On September 2, 2016, FDA issued a final rule prohibiting the sale of antiseptic
wash products (including liquid, foam, gel hand soap, bar soaps,
and body washes) that contain one or more of 19 specific active
ingredients, including two of the most common used
ingredients—triclosan and triclocarban. When issuing the proposed rule in 2013, FDA requested safety
and efficacy data regarding use of certain active ingredients in
antibacterial products. Those ingredients are added to consumer
products with the intent of reducing or preventing bacterial
infection. FDA concluded that "antibacterial hand and body
wash manufacturers did not demonstrate that the ingredients are
both safe for long-term daily use and more effective than plain
soap and water in preventing illness and the spread of certain
infection." In fact, Janet Woodcock, M.D., director of
FDA's Center for Drug Evaluation and Research, said that
"... some data suggests that antibacterial ingredients may do
more harm than good over the long-term." Some of the potential
health risks that are under study include bacterial resistance or
hormonal effects. FDA issued a proposed rule in June 29, 2016,
requesting information to address data gaps on safety and efficacy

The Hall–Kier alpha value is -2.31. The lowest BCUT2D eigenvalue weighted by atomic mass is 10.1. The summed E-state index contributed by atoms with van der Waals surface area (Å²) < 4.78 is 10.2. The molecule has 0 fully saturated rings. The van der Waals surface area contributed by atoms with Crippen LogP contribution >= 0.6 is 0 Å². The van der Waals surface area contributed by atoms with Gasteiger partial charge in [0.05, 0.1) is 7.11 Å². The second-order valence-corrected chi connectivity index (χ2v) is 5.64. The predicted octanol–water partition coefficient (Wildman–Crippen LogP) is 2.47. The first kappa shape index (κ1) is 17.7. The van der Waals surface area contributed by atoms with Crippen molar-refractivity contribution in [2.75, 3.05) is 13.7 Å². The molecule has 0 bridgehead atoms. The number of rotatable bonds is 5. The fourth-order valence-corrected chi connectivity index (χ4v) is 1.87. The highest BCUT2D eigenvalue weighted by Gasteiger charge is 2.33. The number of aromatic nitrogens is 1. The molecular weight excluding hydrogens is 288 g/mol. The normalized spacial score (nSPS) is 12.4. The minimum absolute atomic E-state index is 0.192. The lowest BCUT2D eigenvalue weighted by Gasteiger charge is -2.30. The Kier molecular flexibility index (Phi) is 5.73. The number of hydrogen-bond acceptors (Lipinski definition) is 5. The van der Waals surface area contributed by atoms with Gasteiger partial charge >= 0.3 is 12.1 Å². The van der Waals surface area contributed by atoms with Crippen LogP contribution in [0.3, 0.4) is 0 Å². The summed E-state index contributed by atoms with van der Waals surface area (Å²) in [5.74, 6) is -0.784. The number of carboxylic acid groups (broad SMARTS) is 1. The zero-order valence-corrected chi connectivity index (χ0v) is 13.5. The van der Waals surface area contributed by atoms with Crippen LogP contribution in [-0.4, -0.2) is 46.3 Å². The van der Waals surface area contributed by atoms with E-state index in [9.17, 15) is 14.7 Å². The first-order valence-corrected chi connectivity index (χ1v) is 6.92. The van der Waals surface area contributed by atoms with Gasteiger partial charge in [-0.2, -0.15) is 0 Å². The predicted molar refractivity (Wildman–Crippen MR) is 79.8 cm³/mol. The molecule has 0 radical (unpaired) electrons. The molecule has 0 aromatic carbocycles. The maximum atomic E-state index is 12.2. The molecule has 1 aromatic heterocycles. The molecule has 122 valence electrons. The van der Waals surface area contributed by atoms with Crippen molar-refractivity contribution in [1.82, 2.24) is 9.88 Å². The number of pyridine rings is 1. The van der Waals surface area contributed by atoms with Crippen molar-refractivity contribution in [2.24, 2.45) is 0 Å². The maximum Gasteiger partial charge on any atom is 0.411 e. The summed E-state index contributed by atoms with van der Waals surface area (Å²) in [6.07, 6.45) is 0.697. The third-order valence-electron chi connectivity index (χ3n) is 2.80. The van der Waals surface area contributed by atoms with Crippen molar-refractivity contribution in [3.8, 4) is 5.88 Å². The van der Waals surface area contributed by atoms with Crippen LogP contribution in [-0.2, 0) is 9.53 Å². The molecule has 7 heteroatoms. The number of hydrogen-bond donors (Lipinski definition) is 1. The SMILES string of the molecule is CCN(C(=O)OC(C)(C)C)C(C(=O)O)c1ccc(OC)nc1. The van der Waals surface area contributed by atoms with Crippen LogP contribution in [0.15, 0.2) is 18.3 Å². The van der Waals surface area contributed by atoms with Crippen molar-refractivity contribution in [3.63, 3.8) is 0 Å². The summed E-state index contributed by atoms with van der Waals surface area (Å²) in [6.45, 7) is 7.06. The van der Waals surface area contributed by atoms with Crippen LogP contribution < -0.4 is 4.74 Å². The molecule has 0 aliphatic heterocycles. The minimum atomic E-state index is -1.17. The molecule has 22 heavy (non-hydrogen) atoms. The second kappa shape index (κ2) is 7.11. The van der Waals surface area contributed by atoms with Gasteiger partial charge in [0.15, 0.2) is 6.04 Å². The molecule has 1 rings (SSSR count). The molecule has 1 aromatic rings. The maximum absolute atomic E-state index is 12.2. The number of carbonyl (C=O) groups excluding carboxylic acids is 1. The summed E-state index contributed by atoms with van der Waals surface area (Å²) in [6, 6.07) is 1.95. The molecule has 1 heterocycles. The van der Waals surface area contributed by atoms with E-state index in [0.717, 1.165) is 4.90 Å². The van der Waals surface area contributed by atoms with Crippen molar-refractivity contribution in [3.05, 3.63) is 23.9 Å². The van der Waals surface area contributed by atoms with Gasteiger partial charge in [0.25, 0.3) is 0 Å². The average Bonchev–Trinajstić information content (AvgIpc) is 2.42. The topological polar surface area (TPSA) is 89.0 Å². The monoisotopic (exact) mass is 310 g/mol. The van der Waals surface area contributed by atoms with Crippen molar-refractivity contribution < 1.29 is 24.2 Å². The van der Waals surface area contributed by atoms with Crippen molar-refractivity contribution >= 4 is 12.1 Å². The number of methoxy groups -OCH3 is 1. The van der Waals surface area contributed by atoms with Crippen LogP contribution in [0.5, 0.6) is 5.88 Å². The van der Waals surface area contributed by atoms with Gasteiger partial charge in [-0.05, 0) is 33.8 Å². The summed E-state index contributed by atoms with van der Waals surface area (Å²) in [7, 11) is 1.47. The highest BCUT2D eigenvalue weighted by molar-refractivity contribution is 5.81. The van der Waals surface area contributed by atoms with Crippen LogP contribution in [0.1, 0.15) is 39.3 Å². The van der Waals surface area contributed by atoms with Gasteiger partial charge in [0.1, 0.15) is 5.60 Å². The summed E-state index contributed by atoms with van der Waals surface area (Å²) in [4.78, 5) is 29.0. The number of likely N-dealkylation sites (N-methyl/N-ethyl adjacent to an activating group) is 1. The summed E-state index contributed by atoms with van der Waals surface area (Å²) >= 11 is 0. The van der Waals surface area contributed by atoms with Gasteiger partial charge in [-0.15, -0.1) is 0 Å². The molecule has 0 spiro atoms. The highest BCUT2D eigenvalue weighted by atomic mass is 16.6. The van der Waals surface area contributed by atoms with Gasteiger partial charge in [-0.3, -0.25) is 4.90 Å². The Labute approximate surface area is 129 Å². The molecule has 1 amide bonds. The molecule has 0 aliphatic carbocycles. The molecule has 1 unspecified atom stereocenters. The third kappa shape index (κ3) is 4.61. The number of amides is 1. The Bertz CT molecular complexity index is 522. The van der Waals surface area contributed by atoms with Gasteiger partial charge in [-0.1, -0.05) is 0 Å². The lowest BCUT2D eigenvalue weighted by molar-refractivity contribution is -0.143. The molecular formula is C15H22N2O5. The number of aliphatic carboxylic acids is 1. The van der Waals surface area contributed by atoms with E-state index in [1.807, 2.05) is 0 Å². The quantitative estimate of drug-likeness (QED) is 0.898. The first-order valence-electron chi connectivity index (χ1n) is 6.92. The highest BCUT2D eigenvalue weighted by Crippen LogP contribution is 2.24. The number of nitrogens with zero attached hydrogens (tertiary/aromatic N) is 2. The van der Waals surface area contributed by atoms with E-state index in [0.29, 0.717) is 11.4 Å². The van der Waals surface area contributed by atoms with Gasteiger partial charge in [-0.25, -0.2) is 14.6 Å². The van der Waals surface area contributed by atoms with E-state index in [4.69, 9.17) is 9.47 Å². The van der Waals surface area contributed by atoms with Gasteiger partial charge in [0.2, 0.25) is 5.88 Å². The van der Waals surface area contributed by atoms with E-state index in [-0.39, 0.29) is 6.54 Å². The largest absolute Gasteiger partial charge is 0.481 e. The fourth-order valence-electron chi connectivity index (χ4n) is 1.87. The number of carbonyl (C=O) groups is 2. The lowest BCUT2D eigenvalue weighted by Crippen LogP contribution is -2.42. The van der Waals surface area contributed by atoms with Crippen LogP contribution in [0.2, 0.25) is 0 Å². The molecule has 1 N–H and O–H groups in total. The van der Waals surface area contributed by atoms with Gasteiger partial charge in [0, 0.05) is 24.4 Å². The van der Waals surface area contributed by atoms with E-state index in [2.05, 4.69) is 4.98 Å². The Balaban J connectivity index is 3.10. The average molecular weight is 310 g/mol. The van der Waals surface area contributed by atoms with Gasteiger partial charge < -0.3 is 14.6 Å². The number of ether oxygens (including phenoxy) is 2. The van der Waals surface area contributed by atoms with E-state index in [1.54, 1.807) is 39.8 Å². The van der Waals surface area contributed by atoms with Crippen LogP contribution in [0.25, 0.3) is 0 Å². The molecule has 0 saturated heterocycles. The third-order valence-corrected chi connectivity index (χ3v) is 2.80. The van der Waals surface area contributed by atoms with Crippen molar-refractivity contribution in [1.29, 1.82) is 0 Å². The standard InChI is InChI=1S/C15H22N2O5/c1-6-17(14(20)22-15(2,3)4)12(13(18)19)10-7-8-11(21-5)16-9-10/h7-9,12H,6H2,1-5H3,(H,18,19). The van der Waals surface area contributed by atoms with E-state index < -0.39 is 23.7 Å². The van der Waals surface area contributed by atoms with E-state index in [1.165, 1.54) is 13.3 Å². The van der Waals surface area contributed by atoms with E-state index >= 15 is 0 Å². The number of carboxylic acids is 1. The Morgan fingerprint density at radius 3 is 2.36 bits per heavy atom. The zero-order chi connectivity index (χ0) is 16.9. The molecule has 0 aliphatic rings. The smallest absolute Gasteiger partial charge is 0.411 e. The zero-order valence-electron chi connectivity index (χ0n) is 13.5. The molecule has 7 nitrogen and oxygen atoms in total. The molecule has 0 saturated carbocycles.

of consumer hand "sanitizers"or wipes
(used when no water is available as opposed to antiseptic wash
products that are intended for use with water and are rinsed off
after use). For now, these products are not affected by the final
rule. Likewise, antibacterial products used in health care settings, such as hospitals and
nursing homes, have not been prohibited. In addition, FDA will
allow the use of three active ingredients—benzalkonium chloride, benzethonium chloride, and chloroxylenol (PCMX)—in antibacterial
products for one more year, pending the collection by the agency of
new safety and effectiveness data regarding the use of such
ingredients. Industry has one year to comply with the rule, which
will become effective on September 6, 2017.
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